Official bootmaker to English royals now in Manila, Asia

Created in 1950, the Lopez loafer was named after one of John Lobb’s bespoke clients.

From its humble, boot-making origins in the mid-19th century, the John Lobb brand is now known for its range of ready-to-wear and bespoke men’s shoes. The clients for its made-to-measure service include aristocrats, politicians and businessmen.

In 1863, John Lobb was named the official bootmaker to the Prince of Wales and was given a Royal Warrant. Three years later, Lobb opened the first store at Regent Street in London. Three decades later, in 1899, came the Paris branch, where it attracted an international clientele.

Now, the bulk of its business is in ready-to-wear although classics—like the William, a double-buckled monk shoe designed by Lobb’s son in 1945, and the Lopez loafer named after a bespoke client in 1950— continue to sell.

Since 1976, John Lobb has been part of the Hermès Group which oversees the brand’s By Request service, ready to wear lines and boutiques.

At the recent opening of the John Lobb store in Greenbelt 3, Asia Pacific regional director Nicholas Holt said that each pair of John Lobb shoes—even the ready-to-wear—undergoes close to 200 different processes before it is shipped to stores.

TheWilliam, a double-buckled monk strap shoe, is named after
John Lobb’s son who created the shoe in 1945.

Asian presence

The company is intent on building its Asian presence “because people in Asia are looking for well-made products,” he said. They now have stores in Shanghai, Beijing and Taipei.

“Asia is unquestionably one of our key markets and I want to grow that market,” Holt added.

After his visit, Holt returned to Hong Kong to oversee the opening of the John Lobb flagship store.

Wing-tipped Hayle shoe

Artistic director

Four years ago, the Hermès Group appointed Paula Gerbase as John Lobb’s artistic director. The designer who trained in London’s Savile Row has her own men’s and women’s wear label, 1205. As a young designer joining a storied brand, she took to the job with ease.

“There is a balance to be struck [when it comes to the brand]. We have classic designs which have been tweaked to make them more relevant to our demanding consumer, and new designs aimed at a contemporary audience,” Gerbase told Lifestyle in an e-mail interview.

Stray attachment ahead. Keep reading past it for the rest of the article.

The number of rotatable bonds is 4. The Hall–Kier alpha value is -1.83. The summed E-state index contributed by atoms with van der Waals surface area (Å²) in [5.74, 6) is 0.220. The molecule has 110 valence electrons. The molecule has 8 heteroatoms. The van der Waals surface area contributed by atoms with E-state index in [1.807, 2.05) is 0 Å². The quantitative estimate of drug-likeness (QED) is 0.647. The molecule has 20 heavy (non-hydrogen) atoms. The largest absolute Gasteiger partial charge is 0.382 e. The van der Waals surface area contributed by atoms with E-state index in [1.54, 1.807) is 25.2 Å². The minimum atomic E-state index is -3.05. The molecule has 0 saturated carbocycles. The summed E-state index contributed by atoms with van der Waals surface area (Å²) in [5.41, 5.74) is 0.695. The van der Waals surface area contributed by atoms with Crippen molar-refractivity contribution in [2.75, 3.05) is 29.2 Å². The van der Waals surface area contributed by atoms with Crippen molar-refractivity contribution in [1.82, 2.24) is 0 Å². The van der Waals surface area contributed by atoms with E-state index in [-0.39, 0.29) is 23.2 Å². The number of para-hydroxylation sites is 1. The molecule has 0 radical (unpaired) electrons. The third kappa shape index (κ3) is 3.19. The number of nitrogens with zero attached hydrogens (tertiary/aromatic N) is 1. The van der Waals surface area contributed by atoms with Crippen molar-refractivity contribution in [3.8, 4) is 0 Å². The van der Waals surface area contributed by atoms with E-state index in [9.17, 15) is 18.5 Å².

“We remain focused in using traditional boot-making techniques coupled with manufacturing and material innovations like our Tensile Sole construction, which uses traditional processes but creates a lighter, comfortable and more flexible sole.”

Porth sneaker in chalk and stone

The John Lobb customer

Gerbase describes the John Lobb customer as “someone who appreciates both quality and value.”

Since 1996, John Lobb has been coming out with a special pair to mark the feast day of St. Crispin (Oct. 25), patron saint of shoemakers. This year’s limited-edition pair combines leather that was especially developed for this style.

“Our St. Crispin limited editions have been a celebration of boot-making traditions and highlight our values of uncompromising quality and skilled craftsmanship. The 2018 version is a beautifully elegant interpretation and has been very well received around the world since its launch,” she said.

The Greenbelt store carries Oxfords, derbies, loafers, buckled monk shoes, boots and sneakers as well as a core collection of small leather goods and accessories. Prices for the shoes start at P36,000 and can go as high as P80,000 a pair.

“Customer profiles and expectations, particularly in Asia, are evolving and there is a recognizable shift away from fast fashion to an appreciation of artisanal handcrafted products. As such, we attract contemporary customers with a timeless, relevant, quality product,” Gerbase said.

John Lobb is at G/F, Greenbelt 3, Makati City, beside Hermès.

Asia Pacific regional director Nicholas Holt with Mario Katigbak of Hermès

John Lobb artistic director
Paula Gerbase


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